Bridging Divides and Challenging Enforcement in Undocumented Youth Organizing (Social Science Colloquium Series)

Titsworth Marjorie Leff Miller ’53 Lecture Hall

Open to the public

/ Tuesday


Undocumented migrants have been legally and discursively divided between the exceptional college-going young person and their relational counterpart the criminal adult. While studies have focused on the role that activists and advocates play in creating these dividing lines of deservingness, Sarah Lawrence College public policy faculty member Luisa Laura Heredia turns the lens back on the state and its role in creating and entrenching the relational legal identities of migrant exceptionality and criminality in order to quell activism and legitimize a muscular enforcement regime. In this talk, Heredia explores the high-risk direct action tactics that undocumented young people carried out between 2010 and 2014 to challenge the U.S. immigration enforcement regime that these dividing lines supported. Drawing on Tugba Basaran’s concept of the legal infrastructure of border zones Heredia specifies how the state legally produced a differentiated illegality between exceptional young people and criminal others, and how young people’s activism challenged these productions of legal identities and geographies that set them apart from criminalized migrants. Heredia argues that during this time young undocumented activists were crafting a “movement of illegals” in which they rejected the exceptional/criminal divide used to legitimize an expansive enforcement apparatus and instead built a movement based on their shared relation to the state as undocumented and “ultimately expellable.”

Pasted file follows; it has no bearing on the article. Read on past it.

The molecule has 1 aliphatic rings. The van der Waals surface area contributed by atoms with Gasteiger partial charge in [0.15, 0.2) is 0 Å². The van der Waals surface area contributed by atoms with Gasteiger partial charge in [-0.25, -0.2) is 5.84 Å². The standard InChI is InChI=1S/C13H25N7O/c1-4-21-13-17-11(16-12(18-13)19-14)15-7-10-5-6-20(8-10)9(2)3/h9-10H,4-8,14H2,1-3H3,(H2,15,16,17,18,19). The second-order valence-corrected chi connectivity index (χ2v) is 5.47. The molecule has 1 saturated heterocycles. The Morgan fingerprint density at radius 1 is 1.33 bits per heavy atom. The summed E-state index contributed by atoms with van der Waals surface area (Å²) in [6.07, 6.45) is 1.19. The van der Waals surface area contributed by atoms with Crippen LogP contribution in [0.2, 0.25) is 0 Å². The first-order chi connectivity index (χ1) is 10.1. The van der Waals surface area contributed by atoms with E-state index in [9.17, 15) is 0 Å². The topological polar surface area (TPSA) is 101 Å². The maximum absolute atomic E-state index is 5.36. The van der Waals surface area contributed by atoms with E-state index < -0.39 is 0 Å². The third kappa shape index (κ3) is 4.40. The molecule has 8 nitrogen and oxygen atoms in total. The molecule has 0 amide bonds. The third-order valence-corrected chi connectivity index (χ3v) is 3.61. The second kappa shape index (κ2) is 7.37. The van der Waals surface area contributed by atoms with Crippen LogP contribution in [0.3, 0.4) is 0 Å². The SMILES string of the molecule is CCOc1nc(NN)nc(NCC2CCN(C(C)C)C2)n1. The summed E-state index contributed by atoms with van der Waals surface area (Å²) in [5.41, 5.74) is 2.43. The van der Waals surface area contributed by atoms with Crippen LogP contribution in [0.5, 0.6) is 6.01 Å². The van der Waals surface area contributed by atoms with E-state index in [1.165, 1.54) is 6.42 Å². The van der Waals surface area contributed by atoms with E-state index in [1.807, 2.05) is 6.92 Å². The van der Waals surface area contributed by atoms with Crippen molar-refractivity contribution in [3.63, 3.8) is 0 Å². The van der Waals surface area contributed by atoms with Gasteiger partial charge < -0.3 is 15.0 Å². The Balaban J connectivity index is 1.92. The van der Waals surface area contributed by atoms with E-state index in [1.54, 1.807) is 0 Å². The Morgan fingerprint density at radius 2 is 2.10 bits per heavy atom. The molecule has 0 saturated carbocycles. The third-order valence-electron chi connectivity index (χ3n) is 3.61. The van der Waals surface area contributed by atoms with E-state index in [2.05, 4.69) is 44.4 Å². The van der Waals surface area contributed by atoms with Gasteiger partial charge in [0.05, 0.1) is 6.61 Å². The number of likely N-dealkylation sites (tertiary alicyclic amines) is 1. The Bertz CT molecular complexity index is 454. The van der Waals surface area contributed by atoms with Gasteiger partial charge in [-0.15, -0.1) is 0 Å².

Luisa Laura Heredia is the Joanne Woodward Chair in Public Policy at Sarah Lawrence College. Her research interests include Latino and immigration politics, with special interests in migration control regimes, social movements, inequalities in citizenship, and religion in the United States and Spain. Current work compares the development of U.S. and Spain enforcement regimes, their constructions of racialized “illegal” bodies, and their radical movements to dismantle the state’s migration control practices. Her first book project, Illegal Redemption, investigates the crucial yet contradictory role that the Catholic Church has played in challenging a growing and restrictive regime of immigration control in the United States in the contemporary period. Author of “From Prayer to Protest: The Immigrant Rights Movement and the Catholic Church,” a chapter in the edited volume, Rallying for Immigrant Rights, by Irene Bloemraad and Kim Voss.

This event is part of the 2018-2019 Social Science Colloquium Series, which is designed to provide the college community a consistent showcase for those engaged in important and pressing contemporary issues in the social sciences. The series is sponsored by the Donald C. Samuel Fund for Economics and Politics and the Social Science Group.